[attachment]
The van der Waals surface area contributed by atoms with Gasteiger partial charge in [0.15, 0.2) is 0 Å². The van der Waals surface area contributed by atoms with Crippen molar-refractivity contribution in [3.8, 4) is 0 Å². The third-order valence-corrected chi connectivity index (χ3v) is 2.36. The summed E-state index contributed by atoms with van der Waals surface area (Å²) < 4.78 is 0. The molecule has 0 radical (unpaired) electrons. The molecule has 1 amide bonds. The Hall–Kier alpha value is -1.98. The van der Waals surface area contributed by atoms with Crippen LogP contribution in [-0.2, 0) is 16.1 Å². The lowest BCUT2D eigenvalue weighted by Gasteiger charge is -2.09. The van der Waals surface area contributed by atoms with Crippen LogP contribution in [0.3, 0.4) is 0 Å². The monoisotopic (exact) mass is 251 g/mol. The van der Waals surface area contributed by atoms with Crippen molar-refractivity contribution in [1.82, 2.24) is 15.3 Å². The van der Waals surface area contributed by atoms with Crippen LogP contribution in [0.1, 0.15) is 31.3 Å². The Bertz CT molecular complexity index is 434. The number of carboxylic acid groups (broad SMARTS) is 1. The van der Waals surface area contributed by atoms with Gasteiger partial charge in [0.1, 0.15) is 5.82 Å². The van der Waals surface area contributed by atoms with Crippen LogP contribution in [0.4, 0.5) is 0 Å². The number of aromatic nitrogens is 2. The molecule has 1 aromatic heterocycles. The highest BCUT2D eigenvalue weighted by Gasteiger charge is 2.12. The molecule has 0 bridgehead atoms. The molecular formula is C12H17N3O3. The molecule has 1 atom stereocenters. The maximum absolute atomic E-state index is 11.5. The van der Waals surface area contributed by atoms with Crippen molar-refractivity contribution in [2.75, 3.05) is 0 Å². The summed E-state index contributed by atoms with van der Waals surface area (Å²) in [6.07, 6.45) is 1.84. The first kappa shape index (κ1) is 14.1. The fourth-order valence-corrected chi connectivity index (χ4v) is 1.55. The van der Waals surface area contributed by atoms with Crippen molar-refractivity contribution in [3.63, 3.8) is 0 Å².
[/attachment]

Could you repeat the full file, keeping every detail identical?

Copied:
The van der Waals surface area contributed by atoms with Gasteiger partial charge in [0.15, 0.2) is 0 Å². The van der Waals surface area contributed by atoms with Crippen molar-refractivity contribution in [3.8, 4) is 0 Å². The third-order valence-corrected chi connectivity index (χ3v) is 2.36. The summed E-state index contributed by atoms with van der Waals surface area (Å²) < 4.78 is 0. The molecule has 0 radical (unpaired) electrons. The molecule has 1 amide bonds. The Hall–Kier alpha value is -1.98. The van der Waals surface area contributed by atoms with Crippen LogP contribution in [-0.2, 0) is 16.1 Å². The lowest BCUT2D eigenvalue weighted by Gasteiger charge is -2.09. The van der Waals surface area contributed by atoms with Crippen LogP contribution in [0.3, 0.4) is 0 Å². The monoisotopic (exact) mass is 251 g/mol. The van der Waals surface area contributed by atoms with Crippen molar-refractivity contribution in [1.82, 2.24) is 15.3 Å². The van der Waals surface area contributed by atoms with Crippen LogP contribution in [0.1, 0.15) is 31.3 Å². The Bertz CT molecular complexity index is 434. The number of carboxylic acid groups (broad SMARTS) is 1. The van der Waals surface area contributed by atoms with Gasteiger partial charge in [0.1, 0.15) is 5.82 Å². The van der Waals surface area contributed by atoms with Crippen LogP contribution in [0.4, 0.5) is 0 Å². The number of aromatic nitrogens is 2. The molecule has 1 aromatic heterocycles. The highest BCUT2D eigenvalue weighted by Gasteiger charge is 2.12. The molecule has 0 bridgehead atoms. The molecular formula is C12H17N3O3. The molecule has 1 atom stereocenters. The maximum absolute atomic E-state index is 11.5. The van der Waals surface area contributed by atoms with Crippen molar-refractivity contribution in [2.75, 3.05) is 0 Å². The summed E-state index contributed by atoms with van der Waals surface area (Å²) in [6.07, 6.45) is 1.84. The first kappa shape index (κ1) is 14.1. The fourth-order valence-corrected chi connectivity index (χ4v) is 1.55. The van der Waals surface area contributed by atoms with Crippen molar-refractivity contribution in [3.63, 3.8) is 0 Å².